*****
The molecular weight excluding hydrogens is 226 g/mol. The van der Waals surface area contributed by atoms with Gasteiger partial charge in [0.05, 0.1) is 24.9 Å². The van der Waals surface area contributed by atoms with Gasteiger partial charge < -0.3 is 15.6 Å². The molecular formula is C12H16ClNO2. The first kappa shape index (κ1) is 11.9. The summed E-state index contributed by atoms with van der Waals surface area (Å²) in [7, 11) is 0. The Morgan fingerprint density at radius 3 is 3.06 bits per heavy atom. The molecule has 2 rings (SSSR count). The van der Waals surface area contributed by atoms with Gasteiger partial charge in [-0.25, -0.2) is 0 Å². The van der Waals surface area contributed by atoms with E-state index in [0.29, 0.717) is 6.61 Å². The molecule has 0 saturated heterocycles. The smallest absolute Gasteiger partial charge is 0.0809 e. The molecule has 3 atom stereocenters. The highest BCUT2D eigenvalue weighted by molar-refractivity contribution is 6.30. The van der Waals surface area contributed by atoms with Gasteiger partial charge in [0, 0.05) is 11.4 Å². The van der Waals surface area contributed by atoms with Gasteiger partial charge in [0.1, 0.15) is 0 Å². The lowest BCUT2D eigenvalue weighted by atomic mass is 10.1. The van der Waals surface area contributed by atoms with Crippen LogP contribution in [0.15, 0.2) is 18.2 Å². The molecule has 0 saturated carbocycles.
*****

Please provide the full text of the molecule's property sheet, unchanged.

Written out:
The molecular weight excluding hydrogens is 226 g/mol. The van der Waals surface area contributed by atoms with Gasteiger partial charge in [0.05, 0.1) is 24.9 Å². The van der Waals surface area contributed by atoms with Gasteiger partial charge < -0.3 is 15.6 Å². The molecular formula is C12H16ClNO2. The first kappa shape index (κ1) is 11.9. The summed E-state index contributed by atoms with van der Waals surface area (Å²) in [7, 11) is 0. The Morgan fingerprint density at radius 3 is 3.06 bits per heavy atom. The molecule has 2 rings (SSSR count). The van der Waals surface area contributed by atoms with Gasteiger partial charge in [-0.25, -0.2) is 0 Å². The van der Waals surface area contributed by atoms with E-state index in [0.29, 0.717) is 6.61 Å². The molecule has 0 saturated heterocycles. The smallest absolute Gasteiger partial charge is 0.0809 e. The molecule has 3 atom stereocenters. The highest BCUT2D eigenvalue weighted by molar-refractivity contribution is 6.30. The van der Waals surface area contributed by atoms with Gasteiger partial charge in [0, 0.05) is 11.4 Å². The van der Waals surface area contributed by atoms with Gasteiger partial charge in [0.1, 0.15) is 0 Å². The lowest BCUT2D eigenvalue weighted by atomic mass is 10.1. The van der Waals surface area contributed by atoms with Crippen LogP contribution in [0.15, 0.2) is 18.2 Å². The molecule has 0 saturated carbocycles.